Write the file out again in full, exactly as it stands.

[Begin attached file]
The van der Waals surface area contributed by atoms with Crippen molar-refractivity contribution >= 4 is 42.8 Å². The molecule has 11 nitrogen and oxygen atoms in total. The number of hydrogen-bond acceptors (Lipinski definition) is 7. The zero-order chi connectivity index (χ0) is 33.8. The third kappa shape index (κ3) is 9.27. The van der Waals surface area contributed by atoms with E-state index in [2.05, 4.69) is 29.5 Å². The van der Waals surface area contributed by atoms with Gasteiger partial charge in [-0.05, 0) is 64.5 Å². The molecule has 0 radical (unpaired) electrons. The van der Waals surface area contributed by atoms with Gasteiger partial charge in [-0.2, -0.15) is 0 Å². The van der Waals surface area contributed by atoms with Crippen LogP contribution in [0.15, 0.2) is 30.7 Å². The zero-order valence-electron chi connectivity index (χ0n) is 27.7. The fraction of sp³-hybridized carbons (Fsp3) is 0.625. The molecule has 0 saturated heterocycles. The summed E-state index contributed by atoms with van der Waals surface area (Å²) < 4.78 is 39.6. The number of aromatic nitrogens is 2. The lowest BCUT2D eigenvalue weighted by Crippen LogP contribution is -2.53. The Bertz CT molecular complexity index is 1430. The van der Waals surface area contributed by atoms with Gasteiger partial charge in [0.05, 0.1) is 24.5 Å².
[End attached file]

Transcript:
The van der Waals surface area contributed by atoms with Crippen molar-refractivity contribution >= 4 is 42.8 Å². The molecule has 11 nitrogen and oxygen atoms in total. The number of hydrogen-bond acceptors (Lipinski definition) is 7. The zero-order chi connectivity index (χ0) is 33.8. The third kappa shape index (κ3) is 9.27. The van der Waals surface area contributed by atoms with E-state index in [2.05, 4.69) is 29.5 Å². The van der Waals surface area contributed by atoms with Gasteiger partial charge in [-0.05, 0) is 64.5 Å². The molecule has 0 radical (unpaired) electrons. The van der Waals surface area contributed by atoms with Gasteiger partial charge in [-0.2, -0.15) is 0 Å². The van der Waals surface area contributed by atoms with Crippen LogP contribution in [0.15, 0.2) is 30.7 Å². The zero-order valence-electron chi connectivity index (χ0n) is 27.7. The fraction of sp³-hybridized carbons (Fsp3) is 0.625. The molecule has 0 saturated heterocycles. The summed E-state index contributed by atoms with van der Waals surface area (Å²) < 4.78 is 39.6. The number of aromatic nitrogens is 2. The lowest BCUT2D eigenvalue weighted by Crippen LogP contribution is -2.53. The Bertz CT molecular complexity index is 1430. The van der Waals surface area contributed by atoms with Gasteiger partial charge in [0.05, 0.1) is 24.5 Å².